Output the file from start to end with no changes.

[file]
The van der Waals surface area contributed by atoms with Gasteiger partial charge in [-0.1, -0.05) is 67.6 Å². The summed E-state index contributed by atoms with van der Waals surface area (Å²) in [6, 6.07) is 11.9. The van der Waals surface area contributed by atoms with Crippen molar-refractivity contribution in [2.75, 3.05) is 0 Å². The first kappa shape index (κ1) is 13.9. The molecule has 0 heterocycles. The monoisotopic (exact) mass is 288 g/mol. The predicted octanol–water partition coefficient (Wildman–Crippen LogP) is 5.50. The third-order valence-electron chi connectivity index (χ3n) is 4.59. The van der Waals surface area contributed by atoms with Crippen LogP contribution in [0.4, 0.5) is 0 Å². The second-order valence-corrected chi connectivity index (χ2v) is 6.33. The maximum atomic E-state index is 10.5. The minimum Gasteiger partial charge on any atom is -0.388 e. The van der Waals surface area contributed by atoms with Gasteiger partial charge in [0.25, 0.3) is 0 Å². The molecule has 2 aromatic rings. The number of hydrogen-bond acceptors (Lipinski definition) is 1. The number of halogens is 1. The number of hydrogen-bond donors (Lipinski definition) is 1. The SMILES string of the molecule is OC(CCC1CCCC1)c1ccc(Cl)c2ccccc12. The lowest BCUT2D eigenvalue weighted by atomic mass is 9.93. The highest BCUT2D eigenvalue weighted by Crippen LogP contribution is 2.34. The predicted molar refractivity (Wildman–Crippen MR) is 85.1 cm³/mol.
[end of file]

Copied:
The van der Waals surface area contributed by atoms with Gasteiger partial charge in [-0.1, -0.05) is 67.6 Å². The summed E-state index contributed by atoms with van der Waals surface area (Å²) in [6, 6.07) is 11.9. The van der Waals surface area contributed by atoms with Crippen molar-refractivity contribution in [2.75, 3.05) is 0 Å². The first kappa shape index (κ1) is 13.9. The molecule has 0 heterocycles. The monoisotopic (exact) mass is 288 g/mol. The predicted octanol–water partition coefficient (Wildman–Crippen LogP) is 5.50. The third-order valence-electron chi connectivity index (χ3n) is 4.59. The van der Waals surface area contributed by atoms with Crippen LogP contribution in [0.4, 0.5) is 0 Å². The second-order valence-corrected chi connectivity index (χ2v) is 6.33. The maximum atomic E-state index is 10.5. The minimum Gasteiger partial charge on any atom is -0.388 e. The van der Waals surface area contributed by atoms with Gasteiger partial charge in [0.25, 0.3) is 0 Å². The molecule has 2 aromatic rings. The number of hydrogen-bond acceptors (Lipinski definition) is 1. The number of halogens is 1. The number of hydrogen-bond donors (Lipinski definition) is 1. The SMILES string of the molecule is OC(CCC1CCCC1)c1ccc(Cl)c2ccccc12. The lowest BCUT2D eigenvalue weighted by atomic mass is 9.93. The highest BCUT2D eigenvalue weighted by Crippen LogP contribution is 2.34. The predicted molar refractivity (Wildman–Crippen MR) is 85.1 cm³/mol.